The number of people suffering from exhaustion has risen. What is important is to recognize that employees have to be responsible for themselves to a large extent. They have to learn to set clear boundaries, to stay focused and to relax and recuperate. At Basler, exhaustion is not a taboo subject. We want people to talk about it since that is the only way that the affected individuals will come to us and we can then intervene in good time. This enables us to prevent more cases of illness from occurring.
What is the reason for the marked increase in the number of cases of mental illness and exhaustion in recent years?
Most of us find it difficult to cope with the hectic pace of life and constant distractions, which is why we find ourselves suffering from exhaustion more rapidly. At the same time, people are nowadays probably more willing to go and see a psychiatrist – and that is a good thing in many cases. Overall, the number of diagnosed cases of burnout is rising. However, my experience of such cases suggests that this is not so much due to working models as to the fact that many people fail to take control of their lives and to order them properly. The reality is that we are working less than ever before. We have more leisure time but we are also very driven in this respect and we spend the whole time thinking about what we should be doing. In other words, we are also placing ourselves under pressure.
What is the reason for this pressure on today’s younger generation?
I have seen that young people, including apprentices, are often very stressed. They put themselves under a lot of pressure to perform even better – in every respect. They are always comparing themselves with others and this tendency has been heightened by social media. Young people are then also never satisfied with what they have achieved. There is always something better.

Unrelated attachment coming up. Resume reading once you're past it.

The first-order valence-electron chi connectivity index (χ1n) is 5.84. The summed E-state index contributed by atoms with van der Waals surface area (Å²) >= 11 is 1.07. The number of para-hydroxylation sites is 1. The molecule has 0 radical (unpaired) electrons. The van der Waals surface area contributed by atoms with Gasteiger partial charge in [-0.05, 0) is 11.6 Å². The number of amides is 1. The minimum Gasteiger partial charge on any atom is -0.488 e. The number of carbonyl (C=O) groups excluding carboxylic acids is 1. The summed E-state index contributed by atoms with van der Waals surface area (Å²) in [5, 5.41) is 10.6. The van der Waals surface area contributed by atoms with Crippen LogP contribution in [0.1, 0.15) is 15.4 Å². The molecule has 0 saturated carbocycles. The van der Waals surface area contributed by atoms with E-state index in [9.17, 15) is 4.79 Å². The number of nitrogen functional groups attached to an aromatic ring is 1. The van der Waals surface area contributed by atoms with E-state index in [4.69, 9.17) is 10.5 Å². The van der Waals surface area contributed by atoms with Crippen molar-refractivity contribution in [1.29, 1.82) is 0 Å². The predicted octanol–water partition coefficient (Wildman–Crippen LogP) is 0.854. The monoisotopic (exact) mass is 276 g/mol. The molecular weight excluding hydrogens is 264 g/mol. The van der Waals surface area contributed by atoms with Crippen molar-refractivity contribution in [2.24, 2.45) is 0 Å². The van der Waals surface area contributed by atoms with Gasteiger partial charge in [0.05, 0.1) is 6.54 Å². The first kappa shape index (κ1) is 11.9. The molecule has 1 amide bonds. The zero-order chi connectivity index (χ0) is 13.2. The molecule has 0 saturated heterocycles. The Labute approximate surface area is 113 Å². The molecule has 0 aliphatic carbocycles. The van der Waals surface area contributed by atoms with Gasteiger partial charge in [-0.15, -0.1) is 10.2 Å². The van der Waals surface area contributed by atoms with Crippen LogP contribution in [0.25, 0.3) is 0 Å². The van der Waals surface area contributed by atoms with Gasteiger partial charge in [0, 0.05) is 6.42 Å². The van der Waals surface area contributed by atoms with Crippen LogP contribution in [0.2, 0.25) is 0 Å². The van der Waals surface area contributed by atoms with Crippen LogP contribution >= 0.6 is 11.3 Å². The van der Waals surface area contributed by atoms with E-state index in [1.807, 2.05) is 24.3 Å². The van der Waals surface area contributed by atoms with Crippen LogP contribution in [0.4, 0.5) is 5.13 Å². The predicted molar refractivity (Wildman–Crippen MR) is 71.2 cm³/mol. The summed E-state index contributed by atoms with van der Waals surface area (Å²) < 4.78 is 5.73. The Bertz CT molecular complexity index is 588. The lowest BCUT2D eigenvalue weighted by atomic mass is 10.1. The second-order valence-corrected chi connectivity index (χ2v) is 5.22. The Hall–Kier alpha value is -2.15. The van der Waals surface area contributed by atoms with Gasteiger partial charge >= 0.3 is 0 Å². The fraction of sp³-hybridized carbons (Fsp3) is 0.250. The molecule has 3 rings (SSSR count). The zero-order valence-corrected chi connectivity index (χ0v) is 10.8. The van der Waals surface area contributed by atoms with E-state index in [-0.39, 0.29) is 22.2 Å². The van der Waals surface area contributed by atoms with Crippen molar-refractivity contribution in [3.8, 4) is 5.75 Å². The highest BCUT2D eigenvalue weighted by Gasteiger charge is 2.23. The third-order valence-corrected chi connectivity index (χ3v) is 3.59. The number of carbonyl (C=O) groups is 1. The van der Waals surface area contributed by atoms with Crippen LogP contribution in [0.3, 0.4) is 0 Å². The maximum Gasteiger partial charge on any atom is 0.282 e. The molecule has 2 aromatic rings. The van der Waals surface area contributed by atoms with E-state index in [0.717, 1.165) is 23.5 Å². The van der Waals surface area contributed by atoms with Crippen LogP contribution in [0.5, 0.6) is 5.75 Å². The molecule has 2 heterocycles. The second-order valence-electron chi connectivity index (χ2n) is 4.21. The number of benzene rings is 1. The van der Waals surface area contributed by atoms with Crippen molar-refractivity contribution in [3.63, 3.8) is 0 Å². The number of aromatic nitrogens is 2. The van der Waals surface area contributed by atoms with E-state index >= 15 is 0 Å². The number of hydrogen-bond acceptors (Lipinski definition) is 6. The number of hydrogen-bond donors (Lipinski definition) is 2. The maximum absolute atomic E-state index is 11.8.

Jacqueline Schreiber (aged 45) has been Head of HR Health Management and Case Management at Basler Switzerland since 2006. Prior to that, she worked in a rehab clinic run by social services. Jacqueline Schreiber is a qualified social education specialist and has an MAS in Social Legislation. In April 2010, Basler became the first all-lines insurance company in Switzerland to be awarded the ‘Friendly Work Space’ label by Gesundheitsförderung Schweiz, a Swiss foundation that promotes health and wellbeing and is supported by the Swiss cantons and insurers.
The second part of the interview with Jacqueline Schreiber will be published on October 24, 2017. It focuses on the different responsibilities of employers and employees and looks at the way in which occupational health management needs have changed in recent years.
© Claudia Kraaz